A girl with drug-induced ESP and an eerie connection to Patty Reed (a young member of the Donner Party who credited her survival to her relationship with a hidden wooden doll), searches for her disappeared foster sister along “The Highway That Eats People,” stalked by a conflation of Twin Peaks’ “Bob” and the Green River Killer, known as Dactyl.
Trying to capture the experience of a character on the brink of insanity is daring and rarely successful. When it works—think William Burroughs at his best—readers must be able to encounter the narrator’s skewed psychology without becoming lost amid the hallucinatory logic. The Orange Eats Creeps performs this tricky balancing act, which partly explains how Krilanovich can inhabit a ludicrous plot (hobo vampires?) without tumbling into horror kitsch. She nails the shaky worldview of a supernatural teen narco-insomniac who drifts in and out of dreams as fluidly as she drifts in and out of sexual encounters ... This novel immerses the reader in the warped perspective of its protagonist without ever quite sacrificing sense ... Vampirism is a well-worn horror trope, but Krilanovich finds unique things to say with it.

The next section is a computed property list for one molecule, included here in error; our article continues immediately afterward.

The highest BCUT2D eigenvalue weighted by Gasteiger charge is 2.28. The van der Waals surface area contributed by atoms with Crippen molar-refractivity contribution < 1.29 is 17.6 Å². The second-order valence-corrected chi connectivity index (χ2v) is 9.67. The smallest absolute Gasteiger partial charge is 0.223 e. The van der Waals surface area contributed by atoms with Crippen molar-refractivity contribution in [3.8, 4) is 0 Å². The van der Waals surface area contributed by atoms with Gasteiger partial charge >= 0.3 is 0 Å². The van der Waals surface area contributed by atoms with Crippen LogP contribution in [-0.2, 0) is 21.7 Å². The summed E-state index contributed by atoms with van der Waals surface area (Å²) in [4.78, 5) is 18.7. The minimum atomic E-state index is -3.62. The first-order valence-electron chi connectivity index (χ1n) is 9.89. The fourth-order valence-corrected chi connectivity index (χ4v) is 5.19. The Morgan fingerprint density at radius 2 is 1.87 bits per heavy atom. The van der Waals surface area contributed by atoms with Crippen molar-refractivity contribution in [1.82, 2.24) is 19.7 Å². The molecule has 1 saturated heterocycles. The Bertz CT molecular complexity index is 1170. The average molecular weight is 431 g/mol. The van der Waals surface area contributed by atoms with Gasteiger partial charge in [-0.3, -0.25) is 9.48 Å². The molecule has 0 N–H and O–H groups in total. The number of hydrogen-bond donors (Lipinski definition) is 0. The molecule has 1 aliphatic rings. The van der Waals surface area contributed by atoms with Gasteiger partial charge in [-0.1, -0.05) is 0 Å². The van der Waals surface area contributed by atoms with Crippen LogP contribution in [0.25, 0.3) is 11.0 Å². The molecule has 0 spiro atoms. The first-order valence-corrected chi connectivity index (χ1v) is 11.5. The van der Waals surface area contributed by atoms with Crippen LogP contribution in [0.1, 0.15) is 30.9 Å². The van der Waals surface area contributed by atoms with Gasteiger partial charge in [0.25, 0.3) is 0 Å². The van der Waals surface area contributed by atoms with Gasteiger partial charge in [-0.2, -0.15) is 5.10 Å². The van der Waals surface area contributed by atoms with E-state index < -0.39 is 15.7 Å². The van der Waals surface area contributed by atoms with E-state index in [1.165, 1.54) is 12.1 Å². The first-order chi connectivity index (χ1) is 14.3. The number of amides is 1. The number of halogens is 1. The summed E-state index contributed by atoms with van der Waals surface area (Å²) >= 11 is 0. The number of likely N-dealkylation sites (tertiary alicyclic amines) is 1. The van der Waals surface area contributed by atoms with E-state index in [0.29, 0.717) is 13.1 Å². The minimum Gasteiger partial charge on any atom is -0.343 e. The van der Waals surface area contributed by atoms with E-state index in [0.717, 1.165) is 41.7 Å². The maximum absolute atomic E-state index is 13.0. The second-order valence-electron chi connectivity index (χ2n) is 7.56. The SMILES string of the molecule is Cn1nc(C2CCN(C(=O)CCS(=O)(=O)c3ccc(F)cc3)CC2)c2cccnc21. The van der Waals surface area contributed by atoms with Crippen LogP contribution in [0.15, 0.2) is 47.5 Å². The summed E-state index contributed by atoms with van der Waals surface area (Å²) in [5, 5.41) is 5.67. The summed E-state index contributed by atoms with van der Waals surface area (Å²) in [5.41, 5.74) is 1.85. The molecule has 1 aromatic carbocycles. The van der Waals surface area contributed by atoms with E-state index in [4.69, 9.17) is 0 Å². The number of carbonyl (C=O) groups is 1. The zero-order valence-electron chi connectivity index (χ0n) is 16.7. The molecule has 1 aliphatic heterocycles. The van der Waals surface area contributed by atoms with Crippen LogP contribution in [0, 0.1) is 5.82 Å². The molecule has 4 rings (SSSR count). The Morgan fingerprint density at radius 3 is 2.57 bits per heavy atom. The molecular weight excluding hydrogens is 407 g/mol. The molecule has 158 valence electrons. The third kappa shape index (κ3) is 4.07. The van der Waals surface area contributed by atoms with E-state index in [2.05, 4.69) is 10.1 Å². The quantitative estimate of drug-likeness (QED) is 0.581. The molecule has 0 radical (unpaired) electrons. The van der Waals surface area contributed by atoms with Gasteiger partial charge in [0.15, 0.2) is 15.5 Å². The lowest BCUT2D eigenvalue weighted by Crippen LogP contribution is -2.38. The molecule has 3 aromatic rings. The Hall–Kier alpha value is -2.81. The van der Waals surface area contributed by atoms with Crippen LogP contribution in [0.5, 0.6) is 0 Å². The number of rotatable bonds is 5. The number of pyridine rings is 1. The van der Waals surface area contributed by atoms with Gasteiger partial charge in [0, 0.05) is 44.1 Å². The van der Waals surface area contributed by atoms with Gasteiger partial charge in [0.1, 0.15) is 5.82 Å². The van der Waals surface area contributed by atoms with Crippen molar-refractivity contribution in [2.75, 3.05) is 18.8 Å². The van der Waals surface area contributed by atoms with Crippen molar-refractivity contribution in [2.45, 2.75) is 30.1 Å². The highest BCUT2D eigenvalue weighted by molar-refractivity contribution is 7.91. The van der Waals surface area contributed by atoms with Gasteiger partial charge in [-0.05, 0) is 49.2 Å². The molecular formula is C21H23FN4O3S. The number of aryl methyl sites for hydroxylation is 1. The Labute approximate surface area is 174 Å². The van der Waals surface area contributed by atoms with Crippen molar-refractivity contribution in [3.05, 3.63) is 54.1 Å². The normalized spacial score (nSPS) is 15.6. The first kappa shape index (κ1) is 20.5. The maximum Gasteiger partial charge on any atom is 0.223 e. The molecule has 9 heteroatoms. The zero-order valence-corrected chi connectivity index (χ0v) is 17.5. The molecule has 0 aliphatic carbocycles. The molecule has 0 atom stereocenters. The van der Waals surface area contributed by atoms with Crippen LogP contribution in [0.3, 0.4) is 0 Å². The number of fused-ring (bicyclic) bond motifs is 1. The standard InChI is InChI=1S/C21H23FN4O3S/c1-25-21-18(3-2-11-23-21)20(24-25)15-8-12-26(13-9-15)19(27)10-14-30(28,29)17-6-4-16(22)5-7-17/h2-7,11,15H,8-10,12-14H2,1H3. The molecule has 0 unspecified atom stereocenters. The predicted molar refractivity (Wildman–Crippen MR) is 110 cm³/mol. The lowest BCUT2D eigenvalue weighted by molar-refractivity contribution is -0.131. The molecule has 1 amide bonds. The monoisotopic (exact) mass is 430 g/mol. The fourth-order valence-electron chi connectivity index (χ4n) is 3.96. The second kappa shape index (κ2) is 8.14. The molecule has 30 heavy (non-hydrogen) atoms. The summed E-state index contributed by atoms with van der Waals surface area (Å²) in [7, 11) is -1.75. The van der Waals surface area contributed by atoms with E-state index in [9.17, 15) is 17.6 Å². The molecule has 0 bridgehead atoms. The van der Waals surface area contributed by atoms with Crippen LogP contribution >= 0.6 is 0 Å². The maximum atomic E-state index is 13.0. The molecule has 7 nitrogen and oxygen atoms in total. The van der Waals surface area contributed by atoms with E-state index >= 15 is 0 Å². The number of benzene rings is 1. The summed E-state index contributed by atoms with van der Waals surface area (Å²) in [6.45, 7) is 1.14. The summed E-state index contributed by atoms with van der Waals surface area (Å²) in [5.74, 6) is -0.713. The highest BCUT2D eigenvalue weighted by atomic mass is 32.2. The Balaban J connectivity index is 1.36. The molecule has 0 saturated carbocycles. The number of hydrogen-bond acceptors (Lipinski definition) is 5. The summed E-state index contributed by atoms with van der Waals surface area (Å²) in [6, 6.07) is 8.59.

Punk rock is played and blood is consumed, but the horrors here are far more internal in nature, and the sometimes pastoral landscapes this novel’s narrator wanders provide no respite ... Krilanovich is borrowing elements here from pulp horror, but it’s key that an unseen killer is far more sinister than either the gang of vampires or an ominous street that resurfaces throughout the book ... That actions are horrific isn’t the only thing at work here — there’s also the way in which actions begin to blur and lose cohesion, which is in its own way even more horrific. And in the end, the most resonant pit-of-your-stomach dread doesn’t come from a roadside killer or fangs poised above a neck. Instead, it’s a much simpler scene, something rooted in mundane indifference that brings this novel to its unexpectedly domestic and achingly painful conclusion.
A form of hell is precisely what Grace Krilanovich writes to, and animates ... Krilanovich’s misfits join a vast list of literary protagonists and authors, like de Quincey, Balzac, Baudelaire, and Bourroughs, who sustain themselves on a cornucopia of drugs: uppers, white pills, Quaaludes, cough syrup, meth, alcohol, you name it ... Krilanovich’s narrator has encountered and embraced her own personal form of hell, which in its horror also contains a great beauty.